IT administrators can now go to the Account menu and select the Location they want to use. This will display a unique collection of Apps and Books for each Location that has been configured in Apple Business Manager.
Setup Assistant Skip Keys
Apple has released the setup assistant payload for iOS. To use the payload, IT administrators will specify the skip keys they used in Automated Device Enrollment, which will take effect in future upgrades.
This payload will let you skip setup assistant pages during an upgrade that you didn’t know about when you were initially setting up a device. Skipping these pages is now possible on all supervised devices, not just those enrolled using Apple Business Manager.
Shared iPad for Business
Shared iPad is a new feature for iPadOS that can give users a personal experience on a shared device. Previously only available for education customers, Shared iPad can now be used for businesses by leveraging Apple Business Manager and their MDM solution. (For a deep dive on this, read our guide to Shared iPad for business.)
Employees can sign into the shared device using their Managed Apple ID, and if you use Microsoft Azure AD as your IdP, users can sign in using federated authentication. (You can read more about this in our guide to federated authentication.)
Shared iPad also supports dynamic numbers of cached users, so you can set the amount of storage for each user — rather than just a fixed number of users. IT administrators can also now delete all users at once, and sign in for temporary sessions. This lets users use the device without creating an account.
Non-Removable Managed Apps for iOS
Previously, IT administrators could prevent users from deleting apps by locking the home screen. While this ensured that users never deleted vital business apps, it took away some personalization for users.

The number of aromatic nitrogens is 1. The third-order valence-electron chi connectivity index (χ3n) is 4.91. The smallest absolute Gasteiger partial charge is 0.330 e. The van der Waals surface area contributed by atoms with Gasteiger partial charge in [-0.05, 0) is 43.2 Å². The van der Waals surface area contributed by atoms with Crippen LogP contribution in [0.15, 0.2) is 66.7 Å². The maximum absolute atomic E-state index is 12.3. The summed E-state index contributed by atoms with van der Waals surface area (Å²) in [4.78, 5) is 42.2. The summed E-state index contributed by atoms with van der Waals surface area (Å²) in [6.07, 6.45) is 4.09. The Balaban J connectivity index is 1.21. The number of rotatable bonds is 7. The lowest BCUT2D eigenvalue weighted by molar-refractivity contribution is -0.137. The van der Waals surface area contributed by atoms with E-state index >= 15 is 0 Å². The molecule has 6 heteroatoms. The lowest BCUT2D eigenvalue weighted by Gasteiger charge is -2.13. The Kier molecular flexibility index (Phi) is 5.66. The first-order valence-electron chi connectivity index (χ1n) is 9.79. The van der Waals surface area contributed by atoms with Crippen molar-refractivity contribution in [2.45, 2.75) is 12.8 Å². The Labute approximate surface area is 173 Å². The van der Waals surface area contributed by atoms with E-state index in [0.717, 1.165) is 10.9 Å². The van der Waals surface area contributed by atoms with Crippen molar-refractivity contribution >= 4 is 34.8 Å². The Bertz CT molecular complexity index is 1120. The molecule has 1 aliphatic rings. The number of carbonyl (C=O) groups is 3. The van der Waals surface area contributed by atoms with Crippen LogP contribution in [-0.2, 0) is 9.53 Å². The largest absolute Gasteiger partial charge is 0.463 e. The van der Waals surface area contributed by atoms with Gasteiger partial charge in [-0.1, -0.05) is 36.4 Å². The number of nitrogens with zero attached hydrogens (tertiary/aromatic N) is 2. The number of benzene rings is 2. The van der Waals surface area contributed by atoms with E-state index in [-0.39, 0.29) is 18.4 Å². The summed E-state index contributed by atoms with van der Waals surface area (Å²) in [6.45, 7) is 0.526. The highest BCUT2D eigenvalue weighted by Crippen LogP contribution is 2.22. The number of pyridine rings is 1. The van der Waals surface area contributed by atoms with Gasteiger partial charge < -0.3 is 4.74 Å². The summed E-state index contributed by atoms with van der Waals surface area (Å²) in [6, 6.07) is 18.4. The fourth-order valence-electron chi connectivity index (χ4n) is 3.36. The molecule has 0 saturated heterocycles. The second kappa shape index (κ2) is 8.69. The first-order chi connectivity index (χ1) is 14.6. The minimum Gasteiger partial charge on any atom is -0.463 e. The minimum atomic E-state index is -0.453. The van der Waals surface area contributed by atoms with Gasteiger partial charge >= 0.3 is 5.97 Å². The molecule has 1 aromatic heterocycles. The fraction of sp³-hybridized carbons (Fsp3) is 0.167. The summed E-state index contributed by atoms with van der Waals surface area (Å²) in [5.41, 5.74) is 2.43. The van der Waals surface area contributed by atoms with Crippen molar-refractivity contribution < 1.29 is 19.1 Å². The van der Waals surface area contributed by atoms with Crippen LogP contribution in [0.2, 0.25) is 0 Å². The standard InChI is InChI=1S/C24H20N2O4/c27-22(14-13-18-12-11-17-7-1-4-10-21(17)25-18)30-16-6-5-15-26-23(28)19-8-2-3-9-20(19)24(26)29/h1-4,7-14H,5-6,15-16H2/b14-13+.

Now, IT can mark critical apps as non-removable, while allowing users to rearrange, delete, and install other apps. If a user tries to remove a non-removable app, the user will be alerted that it cannot be done.
Managed Notification Previews
To prevent sensitive data from being shared, Apple announced at WWDC 2020 a new control for notification previews. This is a new key in the notification settings payload called Preview Type, which controls when notifications are shown (always, when unlocked, or never). This is only available on supervised devices.
Set Timezone MDM Command
When managing remote devices in multiple countries, defaulting to your MDM server’s timezone can cause a lot of problems, like authentication issues. This is why Apple introduced the new Set Timezone MDM command at WWDC 2020. This new command lets IT administrators choose the timezone for each device.
New Security Features Come to iOS
Per-Account VPN for iOS
Virtual Private Networks (VPNs) let people safely send and receive data across public networks. Previously, iOS supported three types of VPN: Full Tunnel (for all traffic), Split Tunnel (for specific traffic), and Per App VPN (for certain app data).
Apple announced Per Account VPN at WWDC 2020, which lets IT administrators choose which VPN accounts should use. This can be used to choose replacement VPNs for Contacts, Calendars, and Mail domains, and it can also associate accounts with VPNs (much like Per App VPN).
Another big announcement from WWDC 2020 was encrypted DNS. While most user communication with servers is encrypted, communication with DNS servers is often not secure. With encrypted DNS, that changes, letting developers enhance security without configuring a VPN. This can now be managed via MDM.
Randomized MAC Addresses
As of iOS 14, devices use randomized MAC addresses when associating with Wi-Fi networks. If a device fails to join the network, it will revert back to its hardware MAC address. This setting can be disabled by users in Settings, or it can be disabled in the wifi payload.
At this year’s WWDC, managing Apple devices took up a lot of the spotlight. The whole team here at Kandji is excited to continue to support new features within our MDM solution so you can get the most out of your Apple fleet. With powerful features like zero-touch deployment, one-click compliance, and offline remediation, Kandji has everything you need to enroll, configure, and secure your devices.